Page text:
"At the time specified in the [Bernstein] complaint, Rex Sales Co., Inc. was a tenant of Palmer Chevrolet & Oldsmobile, Inc., under a written lease whereby Rex Sales Co., Inc. agreed to save harmless and indemnify Palmer Chevrolet & Oldsmobile, Inc., for any losses sustained in the operation of the demised premises."

Rex filed an answer which denied that allegation and, among other defenses, alleged that Palmer was barred from recovery because Rex was under no liability to it, contractual or otherwise.

Rex served interrogatories upon Palmer which included the following question:

"10. State all facts, agreements or leases whereby third party plaintiff contends that Rex Sales Co., Inc., agreed to save harmless and indemnify Palmer Chevrolet & Oldsmobile, Inc., for any losses sustained in the operation of the demised premises as alleged in the third paragraph of the third party complaint."

Palmer's answer was:

"The basis for this contention is founded on the attached lease and the terms thereof speak for themselves."

Rex immediately moved for summary judgment dismissing the third-party complaint. When it was denied Rex renewed the motion, this time relying upon the pleadings, answers to interrogatories, depositions taken and the affidavits annexed. The latter dealt solely with whether the policy had been delivered to and received by Palmer. In granting summary judgment dismissing the third-party complaint the trial judge stated that he was not at liberty to expand the terms of the lease. Under it Rex was required to carry "public liability insurance," endorsed to protect Palmer against the risk of damages or injuries upon the leased premises -- nothing more. Had Palmer desired that Rex take out indemnity insurance, this could have been clearly stated as a condition of the lease.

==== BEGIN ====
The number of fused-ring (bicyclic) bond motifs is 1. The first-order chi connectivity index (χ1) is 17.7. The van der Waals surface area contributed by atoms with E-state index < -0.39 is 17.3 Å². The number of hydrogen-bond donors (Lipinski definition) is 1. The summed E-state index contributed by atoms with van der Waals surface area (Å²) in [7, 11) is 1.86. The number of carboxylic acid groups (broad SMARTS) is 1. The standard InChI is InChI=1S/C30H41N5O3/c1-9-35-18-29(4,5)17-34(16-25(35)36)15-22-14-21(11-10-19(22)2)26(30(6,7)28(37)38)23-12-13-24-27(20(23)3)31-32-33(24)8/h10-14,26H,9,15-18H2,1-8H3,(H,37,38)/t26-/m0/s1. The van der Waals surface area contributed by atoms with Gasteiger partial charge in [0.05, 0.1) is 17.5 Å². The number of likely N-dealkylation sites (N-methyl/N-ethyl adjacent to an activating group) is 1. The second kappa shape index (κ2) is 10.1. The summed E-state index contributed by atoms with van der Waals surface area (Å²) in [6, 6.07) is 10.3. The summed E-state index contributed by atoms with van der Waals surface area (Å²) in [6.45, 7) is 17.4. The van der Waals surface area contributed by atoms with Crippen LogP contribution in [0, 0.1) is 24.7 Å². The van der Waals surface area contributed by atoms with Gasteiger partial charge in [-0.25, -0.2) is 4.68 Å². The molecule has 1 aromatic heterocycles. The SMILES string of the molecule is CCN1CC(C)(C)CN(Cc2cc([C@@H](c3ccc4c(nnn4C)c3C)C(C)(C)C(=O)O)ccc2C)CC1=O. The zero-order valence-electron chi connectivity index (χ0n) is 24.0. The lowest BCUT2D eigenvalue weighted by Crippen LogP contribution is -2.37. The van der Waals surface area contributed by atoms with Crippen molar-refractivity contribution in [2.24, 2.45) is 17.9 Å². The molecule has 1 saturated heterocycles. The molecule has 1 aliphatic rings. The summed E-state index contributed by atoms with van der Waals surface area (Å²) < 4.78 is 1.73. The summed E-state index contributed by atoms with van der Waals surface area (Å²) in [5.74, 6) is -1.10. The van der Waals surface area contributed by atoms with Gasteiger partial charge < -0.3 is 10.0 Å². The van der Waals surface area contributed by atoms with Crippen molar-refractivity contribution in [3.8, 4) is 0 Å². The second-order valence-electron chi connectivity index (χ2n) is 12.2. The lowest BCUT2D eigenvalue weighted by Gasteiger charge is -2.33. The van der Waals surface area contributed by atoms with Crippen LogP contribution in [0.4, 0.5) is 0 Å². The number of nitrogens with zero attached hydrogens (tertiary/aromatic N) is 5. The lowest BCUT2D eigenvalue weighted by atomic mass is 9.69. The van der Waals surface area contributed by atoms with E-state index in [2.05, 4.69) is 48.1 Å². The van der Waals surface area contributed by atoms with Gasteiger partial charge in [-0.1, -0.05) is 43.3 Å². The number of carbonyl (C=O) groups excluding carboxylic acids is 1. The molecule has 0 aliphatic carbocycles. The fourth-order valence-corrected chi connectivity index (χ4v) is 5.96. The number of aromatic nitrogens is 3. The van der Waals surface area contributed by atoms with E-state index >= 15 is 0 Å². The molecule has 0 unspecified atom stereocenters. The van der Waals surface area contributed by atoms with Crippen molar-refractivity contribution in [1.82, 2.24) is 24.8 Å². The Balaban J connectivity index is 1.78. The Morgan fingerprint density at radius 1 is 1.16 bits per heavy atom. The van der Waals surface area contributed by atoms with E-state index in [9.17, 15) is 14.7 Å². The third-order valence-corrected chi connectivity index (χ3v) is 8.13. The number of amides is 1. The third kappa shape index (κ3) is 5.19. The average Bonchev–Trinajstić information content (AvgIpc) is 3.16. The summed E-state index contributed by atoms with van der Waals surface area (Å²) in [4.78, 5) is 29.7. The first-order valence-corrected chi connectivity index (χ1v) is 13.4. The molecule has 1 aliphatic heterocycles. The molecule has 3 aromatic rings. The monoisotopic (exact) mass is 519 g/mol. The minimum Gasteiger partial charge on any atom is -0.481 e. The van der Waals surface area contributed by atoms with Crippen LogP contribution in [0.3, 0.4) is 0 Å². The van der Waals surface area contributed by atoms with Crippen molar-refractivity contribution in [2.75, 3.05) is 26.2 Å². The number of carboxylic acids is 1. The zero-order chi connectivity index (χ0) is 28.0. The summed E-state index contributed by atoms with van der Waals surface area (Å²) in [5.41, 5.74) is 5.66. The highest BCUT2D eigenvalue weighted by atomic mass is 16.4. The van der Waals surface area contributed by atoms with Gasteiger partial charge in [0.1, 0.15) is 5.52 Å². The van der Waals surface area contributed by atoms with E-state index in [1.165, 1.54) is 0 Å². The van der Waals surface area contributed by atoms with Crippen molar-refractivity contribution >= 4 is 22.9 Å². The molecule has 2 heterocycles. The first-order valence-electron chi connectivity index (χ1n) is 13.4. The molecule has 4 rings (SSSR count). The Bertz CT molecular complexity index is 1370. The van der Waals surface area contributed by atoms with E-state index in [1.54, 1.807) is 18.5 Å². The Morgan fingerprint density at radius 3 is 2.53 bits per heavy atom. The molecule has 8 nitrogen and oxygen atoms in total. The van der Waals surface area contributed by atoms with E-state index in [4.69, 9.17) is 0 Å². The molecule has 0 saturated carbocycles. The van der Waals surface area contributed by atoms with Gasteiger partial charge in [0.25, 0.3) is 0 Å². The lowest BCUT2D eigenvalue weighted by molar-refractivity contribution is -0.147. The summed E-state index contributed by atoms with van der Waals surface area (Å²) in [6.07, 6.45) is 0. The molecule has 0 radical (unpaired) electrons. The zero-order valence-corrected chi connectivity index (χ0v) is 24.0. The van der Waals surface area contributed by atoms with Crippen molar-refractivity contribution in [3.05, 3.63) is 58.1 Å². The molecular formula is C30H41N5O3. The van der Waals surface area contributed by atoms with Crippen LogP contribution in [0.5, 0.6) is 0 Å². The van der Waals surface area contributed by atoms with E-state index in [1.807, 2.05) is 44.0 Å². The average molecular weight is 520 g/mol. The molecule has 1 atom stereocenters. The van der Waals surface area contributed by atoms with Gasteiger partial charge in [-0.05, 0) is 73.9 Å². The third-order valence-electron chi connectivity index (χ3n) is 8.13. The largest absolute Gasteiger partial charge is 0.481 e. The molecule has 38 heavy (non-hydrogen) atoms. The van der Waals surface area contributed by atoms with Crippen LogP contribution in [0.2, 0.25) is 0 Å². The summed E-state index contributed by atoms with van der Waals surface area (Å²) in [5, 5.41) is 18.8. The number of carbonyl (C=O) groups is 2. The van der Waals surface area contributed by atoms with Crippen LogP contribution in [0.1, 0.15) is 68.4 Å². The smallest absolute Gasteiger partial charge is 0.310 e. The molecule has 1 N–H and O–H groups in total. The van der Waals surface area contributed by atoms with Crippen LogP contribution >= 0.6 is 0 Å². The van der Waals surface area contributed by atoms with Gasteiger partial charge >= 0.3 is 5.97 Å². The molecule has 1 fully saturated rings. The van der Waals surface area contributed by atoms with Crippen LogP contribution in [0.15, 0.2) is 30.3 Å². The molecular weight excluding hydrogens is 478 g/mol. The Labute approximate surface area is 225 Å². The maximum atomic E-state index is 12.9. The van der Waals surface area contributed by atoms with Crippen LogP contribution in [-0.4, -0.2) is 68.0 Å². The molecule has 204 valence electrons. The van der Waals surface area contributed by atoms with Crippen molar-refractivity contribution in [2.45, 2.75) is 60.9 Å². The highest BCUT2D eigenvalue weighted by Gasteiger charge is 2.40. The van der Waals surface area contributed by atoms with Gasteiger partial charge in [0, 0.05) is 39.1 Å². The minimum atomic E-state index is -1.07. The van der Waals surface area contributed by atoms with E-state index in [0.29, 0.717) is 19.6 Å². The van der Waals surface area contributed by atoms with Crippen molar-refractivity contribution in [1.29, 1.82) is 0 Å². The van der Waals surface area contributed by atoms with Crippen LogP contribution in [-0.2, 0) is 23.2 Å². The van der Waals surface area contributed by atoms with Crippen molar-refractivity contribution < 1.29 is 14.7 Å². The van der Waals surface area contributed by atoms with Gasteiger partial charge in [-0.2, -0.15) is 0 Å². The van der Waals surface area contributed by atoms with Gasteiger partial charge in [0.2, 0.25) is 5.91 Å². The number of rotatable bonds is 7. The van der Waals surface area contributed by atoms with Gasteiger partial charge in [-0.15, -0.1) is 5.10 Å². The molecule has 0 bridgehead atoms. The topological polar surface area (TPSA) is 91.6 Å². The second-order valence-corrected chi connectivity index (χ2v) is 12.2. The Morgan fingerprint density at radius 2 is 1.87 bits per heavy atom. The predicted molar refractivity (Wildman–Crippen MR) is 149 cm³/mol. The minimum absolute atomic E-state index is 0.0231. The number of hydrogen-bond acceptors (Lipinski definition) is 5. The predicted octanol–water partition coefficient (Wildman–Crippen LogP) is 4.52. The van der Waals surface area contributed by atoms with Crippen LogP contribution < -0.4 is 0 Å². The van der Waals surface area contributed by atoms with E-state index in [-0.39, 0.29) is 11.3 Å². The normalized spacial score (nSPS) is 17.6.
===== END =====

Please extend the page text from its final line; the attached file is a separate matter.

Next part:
[86 NJSuper Page 121]

On this appeal Palmer contends that summary judgment should not have been granted since there existed a genuine issue of material fact, namely, the intention of the parties when they agreed in the lease that Rex was to carry public liability insurance endorsed to protect Palmer, citing the summary judgment rule, R.R. 4:58-3, and Judson v. Peoples Bank & Trust Co. , 17 N.J. 67 (1954). Since Palmer contends that the parties contemplated an indemnification agreement, and Rex denies this, it is argued that it ultimately would be for the trier of the facts to determine the intent of the parties.